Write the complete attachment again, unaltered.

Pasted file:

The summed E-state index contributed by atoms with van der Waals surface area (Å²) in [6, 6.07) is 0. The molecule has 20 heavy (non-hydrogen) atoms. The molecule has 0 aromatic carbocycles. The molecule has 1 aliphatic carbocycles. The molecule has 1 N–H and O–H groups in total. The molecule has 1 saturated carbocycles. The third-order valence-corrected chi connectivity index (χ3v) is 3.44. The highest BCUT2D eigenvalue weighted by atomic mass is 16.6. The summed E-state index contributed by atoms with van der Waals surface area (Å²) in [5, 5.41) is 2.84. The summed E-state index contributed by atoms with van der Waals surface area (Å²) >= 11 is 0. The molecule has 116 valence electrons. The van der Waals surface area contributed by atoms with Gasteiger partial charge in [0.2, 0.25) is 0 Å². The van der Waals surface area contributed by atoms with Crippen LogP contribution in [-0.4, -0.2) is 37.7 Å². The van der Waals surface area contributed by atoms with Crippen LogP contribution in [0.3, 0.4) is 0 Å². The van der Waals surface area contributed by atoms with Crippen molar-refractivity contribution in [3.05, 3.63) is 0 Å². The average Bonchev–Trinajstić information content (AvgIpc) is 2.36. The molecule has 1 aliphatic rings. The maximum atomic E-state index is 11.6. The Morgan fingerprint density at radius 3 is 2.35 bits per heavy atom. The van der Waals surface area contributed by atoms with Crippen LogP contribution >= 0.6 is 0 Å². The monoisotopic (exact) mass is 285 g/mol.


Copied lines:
The summed E-state index contributed by atoms with van der Waals surface area (Å²) in [6, 6.07) is 0. The molecule has 20 heavy (non-hydrogen) atoms. The molecule has 0 aromatic carbocycles. The molecule has 1 aliphatic carbocycles. The molecule has 1 N–H and O–H groups in total. The molecule has 1 saturated carbocycles. The third-order valence-corrected chi connectivity index (χ3v) is 3.44. The highest BCUT2D eigenvalue weighted by atomic mass is 16.6. The summed E-state index contributed by atoms with van der Waals surface area (Å²) in [5, 5.41) is 2.84. The summed E-state index contributed by atoms with van der Waals surface area (Å²) >= 11 is 0. The molecule has 116 valence electrons. The van der Waals surface area contributed by atoms with Gasteiger partial charge in [0.2, 0.25) is 0 Å². The van der Waals surface area contributed by atoms with Crippen LogP contribution in [-0.4, -0.2) is 37.7 Å². The van der Waals surface area contributed by atoms with Crippen LogP contribution in [0.3, 0.4) is 0 Å². The van der Waals surface area contributed by atoms with Crippen molar-refractivity contribution in [3.05, 3.63) is 0 Å². The average Bonchev–Trinajstić information content (AvgIpc) is 2.36. The molecule has 1 aliphatic rings. The maximum atomic E-state index is 11.6. The Morgan fingerprint density at radius 3 is 2.35 bits per heavy atom. The van der Waals surface area contributed by atoms with Crippen LogP contribution >= 0.6 is 0 Å². The monoisotopic (exact) mass is 285 g/mol.